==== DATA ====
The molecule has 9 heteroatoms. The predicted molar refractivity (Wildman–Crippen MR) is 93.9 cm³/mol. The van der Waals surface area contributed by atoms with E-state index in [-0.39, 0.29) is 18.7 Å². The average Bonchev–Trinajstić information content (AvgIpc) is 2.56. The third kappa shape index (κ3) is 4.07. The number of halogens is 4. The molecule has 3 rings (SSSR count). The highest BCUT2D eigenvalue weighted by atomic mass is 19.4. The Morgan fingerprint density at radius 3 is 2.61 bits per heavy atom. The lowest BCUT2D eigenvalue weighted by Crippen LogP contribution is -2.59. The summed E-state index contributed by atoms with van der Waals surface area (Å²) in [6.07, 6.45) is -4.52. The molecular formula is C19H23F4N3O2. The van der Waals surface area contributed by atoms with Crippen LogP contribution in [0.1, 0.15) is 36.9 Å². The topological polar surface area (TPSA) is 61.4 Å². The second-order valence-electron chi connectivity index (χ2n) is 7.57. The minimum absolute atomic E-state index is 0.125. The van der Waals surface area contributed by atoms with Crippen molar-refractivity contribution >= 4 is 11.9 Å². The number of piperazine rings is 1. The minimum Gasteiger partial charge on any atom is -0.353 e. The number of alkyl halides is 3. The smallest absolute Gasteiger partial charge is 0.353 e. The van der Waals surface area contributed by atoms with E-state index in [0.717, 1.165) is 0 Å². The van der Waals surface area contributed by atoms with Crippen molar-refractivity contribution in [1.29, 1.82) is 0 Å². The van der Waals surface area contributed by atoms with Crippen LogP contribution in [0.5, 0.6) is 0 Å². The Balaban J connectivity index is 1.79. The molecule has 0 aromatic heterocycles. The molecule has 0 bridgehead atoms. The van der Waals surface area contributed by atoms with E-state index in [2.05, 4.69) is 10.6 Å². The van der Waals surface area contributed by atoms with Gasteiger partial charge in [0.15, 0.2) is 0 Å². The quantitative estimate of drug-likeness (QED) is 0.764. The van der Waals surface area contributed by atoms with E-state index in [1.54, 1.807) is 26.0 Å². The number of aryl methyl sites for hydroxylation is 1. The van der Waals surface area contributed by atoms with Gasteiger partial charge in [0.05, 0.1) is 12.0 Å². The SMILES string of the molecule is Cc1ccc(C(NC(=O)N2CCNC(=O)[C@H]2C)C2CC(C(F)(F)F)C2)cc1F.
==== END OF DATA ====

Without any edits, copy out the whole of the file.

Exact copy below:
The molecule has 9 heteroatoms. The predicted molar refractivity (Wildman–Crippen MR) is 93.9 cm³/mol. The van der Waals surface area contributed by atoms with E-state index in [-0.39, 0.29) is 18.7 Å². The average Bonchev–Trinajstić information content (AvgIpc) is 2.56. The third kappa shape index (κ3) is 4.07. The number of halogens is 4. The molecule has 3 rings (SSSR count). The highest BCUT2D eigenvalue weighted by atomic mass is 19.4. The Morgan fingerprint density at radius 3 is 2.61 bits per heavy atom. The lowest BCUT2D eigenvalue weighted by Crippen LogP contribution is -2.59. The summed E-state index contributed by atoms with van der Waals surface area (Å²) in [6.07, 6.45) is -4.52. The molecular formula is C19H23F4N3O2. The van der Waals surface area contributed by atoms with Crippen LogP contribution in [0.1, 0.15) is 36.9 Å². The topological polar surface area (TPSA) is 61.4 Å². The second-order valence-electron chi connectivity index (χ2n) is 7.57. The minimum absolute atomic E-state index is 0.125. The van der Waals surface area contributed by atoms with Crippen molar-refractivity contribution >= 4 is 11.9 Å². The number of piperazine rings is 1. The minimum Gasteiger partial charge on any atom is -0.353 e. The number of alkyl halides is 3. The smallest absolute Gasteiger partial charge is 0.353 e. The van der Waals surface area contributed by atoms with E-state index in [0.717, 1.165) is 0 Å². The van der Waals surface area contributed by atoms with Crippen molar-refractivity contribution in [1.29, 1.82) is 0 Å². The van der Waals surface area contributed by atoms with Crippen LogP contribution in [0.5, 0.6) is 0 Å². The Balaban J connectivity index is 1.79. The molecule has 0 aromatic heterocycles. The molecule has 0 bridgehead atoms. The van der Waals surface area contributed by atoms with E-state index in [2.05, 4.69) is 10.6 Å². The van der Waals surface area contributed by atoms with Gasteiger partial charge in [0.15, 0.2) is 0 Å². The quantitative estimate of drug-likeness (QED) is 0.764. The van der Waals surface area contributed by atoms with E-state index in [1.54, 1.807) is 26.0 Å². The number of aryl methyl sites for hydroxylation is 1. The van der Waals surface area contributed by atoms with Gasteiger partial charge in [0.05, 0.1) is 12.0 Å². The SMILES string of the molecule is Cc1ccc(C(NC(=O)N2CCNC(=O)[C@H]2C)C2CC(C(F)(F)F)C2)cc1F.